Design

Build customer loyalty, with(out) pretending that there is a relationship between customers and the organization

Build customer loyalty, with pretending that there is a relationship between customers and the organization

Delivering good products and services has long been thought to create loyal, repurchasing customers.

Adding a loyalty program or two and customers should be even more satisfied, right?

Wrong.

Products and services are merely the basis of commercial exchange.

For organisations to build valuable, long lasting relationships with their customers they should enable two-way, mutual interactions.

Livework has collaborated with the Delft University of Technology and SiR – a research partner on service integrated relationships – to develop a framework and tooling to design for relationships

Build customer loyalty, without pretending that there is a relationship between customers and the organization

Paper: Distinguishing between service relationships and encounters.

Abstract: In 3 separate studies, the authors developed measures of different social mechanisms used in the interaction between a customer and a service provider and examined their effects. Service relationships occur when a customer has repeated contact with the same provider. Service encounters occur when the customer interacts with a different provider each time. Service pseudorelationships are a particular kind of encounter in which a customer interacts with a different provider each time, but within a single company. The 3 studies showed consistently that customers having a service relationship with a specific provider had more service interactions and were more satisfied than those who did not have one. These results held across 7 different service areas, 3 diverse samples, and 2 different ways of measuring a service relationship. (PsycINFO Database Record (c) 2016 APA, all rights reserved

Book: The Brave New Service Strategy: Aligning Customer Relationships, Market Strategies, and Business Structures Hardcover – March 7, 2000

The Brave New Service Strategy, delves into the evolution of service delivery and identifies three ways to forge links with customers:
the relationship
– where the customer personally knows the service provider and expects to interact with the same person again and again;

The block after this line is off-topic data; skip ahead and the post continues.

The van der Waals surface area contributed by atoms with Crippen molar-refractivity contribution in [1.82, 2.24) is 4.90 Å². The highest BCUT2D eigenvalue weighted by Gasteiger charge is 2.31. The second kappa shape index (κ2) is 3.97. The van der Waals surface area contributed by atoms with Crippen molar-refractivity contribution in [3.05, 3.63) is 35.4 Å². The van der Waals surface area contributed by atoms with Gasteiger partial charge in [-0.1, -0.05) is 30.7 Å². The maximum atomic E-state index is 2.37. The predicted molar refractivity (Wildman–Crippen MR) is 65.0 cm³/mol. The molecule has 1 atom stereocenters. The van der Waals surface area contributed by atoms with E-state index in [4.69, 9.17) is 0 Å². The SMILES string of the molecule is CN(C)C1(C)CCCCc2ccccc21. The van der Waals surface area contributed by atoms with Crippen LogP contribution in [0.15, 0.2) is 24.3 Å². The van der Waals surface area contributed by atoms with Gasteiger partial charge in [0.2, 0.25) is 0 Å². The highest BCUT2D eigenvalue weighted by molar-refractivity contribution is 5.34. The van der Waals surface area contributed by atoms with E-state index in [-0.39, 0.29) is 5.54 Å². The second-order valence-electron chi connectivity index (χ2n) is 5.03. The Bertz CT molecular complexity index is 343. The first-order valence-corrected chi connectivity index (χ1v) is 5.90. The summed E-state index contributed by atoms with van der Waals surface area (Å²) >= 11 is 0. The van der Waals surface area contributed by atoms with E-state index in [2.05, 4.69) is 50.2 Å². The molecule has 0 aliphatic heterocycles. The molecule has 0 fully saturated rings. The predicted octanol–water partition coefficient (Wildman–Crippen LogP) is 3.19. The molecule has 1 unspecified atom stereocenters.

the encounter
– where the customer may know the organization but receives the service from whoever is available;
and the pseudo-relationship
– service delivered in an encounter structure but made to feel like a relationship.

From the Amazon reviews

With the Industrial Revolution, and the current changes happening with the advent of the Information Age, the interactions between companies and customers has become progressively less personal. Today, customers do not have a long-standing relationship with the people they purchase goods and services from. Instead of relationships, customers now have “encounters” with businesses and services. Many companies, however, still say that they are trying to build relationships with customers. This, say the authors, is a flawed strategy. Customers know the difference between a relationship and an encounter, and they are not fooled by the organizations attempts to convince them that they are in a relationship.

It is possible to build customer loyalty, without pretending that there is a relationship between customers and the organization, say the authors. The better strategy, is to build on the strengths of encounters (speed, convenience, low-cost service, familiarity and uniformity) rather than attempting to build a pseudo-relationship that the customer will know is inauthentic. The goal is to create “enhanced encounters” not “pseudo-relationships.”

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Enhanced encounters emphasize five essential qualities:

1. Trust: In enhanced encounters trust is built by repeated positive service.

2. Convenience: The service should be available for the maximum number of hours with the minimum amount of waiting.

3. Customized, not Personalized: As many choices as possible should be open to the customer, without impeding efficiency of service.

4. Uniform but Unique: Whenever possible, the encounter should establish a theme with wide appeal to customers.

5. Quality: Emphasize quality whenever possible.

April 22, 2000

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